Are A Lack of Boundaries Holding Your Career Back?

Do you have trouble saying "no" to people at work? With the constantly growing list of opportunities we have to say "yes" to, most of us find setting boundaries more challenging than ever before.

Yes, I can take on that extra project, although my days are already too full. Yes, I can have that difficult conversation, even though it's your responsibility and not mine. Yes, I can work over the weekend, even though my family and friends had plans.

Sound familiar at all?

"Learning to set and keep clear boundaries with your boss and colleagues is essential if you want to remain happy and productive at work," explained best-selling author and resilience, wellbeing and productivity coach Valorie Burton when I interviewed her recently.

"Boundaries are a definition. Think of it like owning a house where you have specific boundaries around that property and you know what is your responsibility to take care of, and when you step out of that you know the area that's not your responsibility," suggested Valorie.

"When we begin to blur those lines, that's where we tend to find ourselves in situations that become very frustrating."

Setting boundaries means saying "no" by asking for the respect we want and honoring these needs. Valorie recommends trying these five steps to making setting boundaries easier at work:

  • Get clear on the boundaries you need - Start by asking what are the boundaries you need to protect your own peace, joy and serenity at work. Try to clearly envision what your life at work would be like if these boundaries were respected and gracefully enforced. Ask yourself: "What does that give me? How does it feel when I have clear boundaries? How does it feel when I am operating at my optimal potential?" Then notice the areas where you most feel frustrated, stressed or overwhelmed currently and how, when and by whom these boundaries are being crossed.

  • Challenge the stories that hold you back - When it comes to setting boundaries, we often catastrophize about the consequences of saying 'no' to other people at work. It takes a lot of courage to sit down with your boss and say, "I need to do this differently. Can we talk this through?" What if it upsets them, they no longer like you, or maybe you could even be fired! Ask yourself: "Who am I most afraid to say no to? What am I afraid will happen if I do?" Make the space for self-reflection and write out what you need to say this person to help you feel more confident about honoring the boundaries you require to maintain your happiness and success at work.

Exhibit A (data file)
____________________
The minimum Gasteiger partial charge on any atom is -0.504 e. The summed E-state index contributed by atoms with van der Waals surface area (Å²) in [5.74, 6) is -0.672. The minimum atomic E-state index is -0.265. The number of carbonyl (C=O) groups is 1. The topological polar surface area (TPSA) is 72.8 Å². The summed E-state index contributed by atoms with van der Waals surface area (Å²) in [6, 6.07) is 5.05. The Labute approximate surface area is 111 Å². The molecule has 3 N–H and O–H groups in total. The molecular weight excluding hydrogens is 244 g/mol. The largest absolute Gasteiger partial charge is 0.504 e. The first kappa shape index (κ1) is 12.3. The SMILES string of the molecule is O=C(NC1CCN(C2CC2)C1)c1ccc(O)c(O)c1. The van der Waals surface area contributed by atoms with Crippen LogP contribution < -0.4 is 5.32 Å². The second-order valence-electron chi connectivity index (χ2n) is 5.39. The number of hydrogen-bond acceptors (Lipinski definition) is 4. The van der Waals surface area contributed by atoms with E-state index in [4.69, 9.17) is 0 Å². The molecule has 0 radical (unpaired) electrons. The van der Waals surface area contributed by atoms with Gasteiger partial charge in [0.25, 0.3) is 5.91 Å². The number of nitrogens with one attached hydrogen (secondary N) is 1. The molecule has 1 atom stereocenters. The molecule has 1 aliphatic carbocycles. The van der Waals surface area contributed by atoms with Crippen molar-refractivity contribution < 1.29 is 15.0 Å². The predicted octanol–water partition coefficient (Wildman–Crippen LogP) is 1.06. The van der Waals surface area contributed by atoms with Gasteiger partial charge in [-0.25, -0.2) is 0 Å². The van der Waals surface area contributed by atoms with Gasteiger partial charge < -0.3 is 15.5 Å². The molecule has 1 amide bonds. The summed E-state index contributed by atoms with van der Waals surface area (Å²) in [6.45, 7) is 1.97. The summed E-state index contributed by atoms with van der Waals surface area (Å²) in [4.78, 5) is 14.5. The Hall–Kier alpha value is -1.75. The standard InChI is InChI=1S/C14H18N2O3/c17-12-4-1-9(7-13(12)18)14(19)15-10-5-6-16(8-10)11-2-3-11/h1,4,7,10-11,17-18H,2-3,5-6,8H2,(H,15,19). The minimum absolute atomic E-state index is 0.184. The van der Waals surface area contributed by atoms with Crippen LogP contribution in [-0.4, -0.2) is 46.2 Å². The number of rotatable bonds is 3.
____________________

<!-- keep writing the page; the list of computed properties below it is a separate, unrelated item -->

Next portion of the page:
• Start with one conversation - Don't try and set all your boundaries at once. Take it one conversation at a time and practice identifying, asking and keeping a boundary. Notice what works, adjust what doesn't and keep moving forward to make these conversations an effective part of the way you work.
  • Enforce your boundaries - Create a plan of action for what will happen when your boundaries are crossed . Be sure to compassionately let people know when you feel your boundaries are not being respected (most people will mean no malice, but may be unaware of the impact their behavior is having on you). Communicate clearly what choices you will need to make to honor the boundaries you've set to ensure you can successfully support yourself, your team and your organization.
  • Pay attention to what works - When you begin moving forward and setting better boundaries, give yourself credit for each step forward. You'll find, just like a baby learning to walk, from time to time you may stumble but if you keep getting back up then eventually you won't fall as much. Setting boundaries takes practice so give yourself permission to keep learning and growing knowing that this is a skill vital for your success and happiness.
  • For more ways to set boundaries successfully at work be sure to check out Valorie's new book "Get Unstuck, Be Unstoppable".

    And if you'd like more tested, practical ways to show up, shine and succeed at work then grab this free podcast series from leading thinkers in the field of human flourishing.

    This article first appeared in Live Happy Magazine.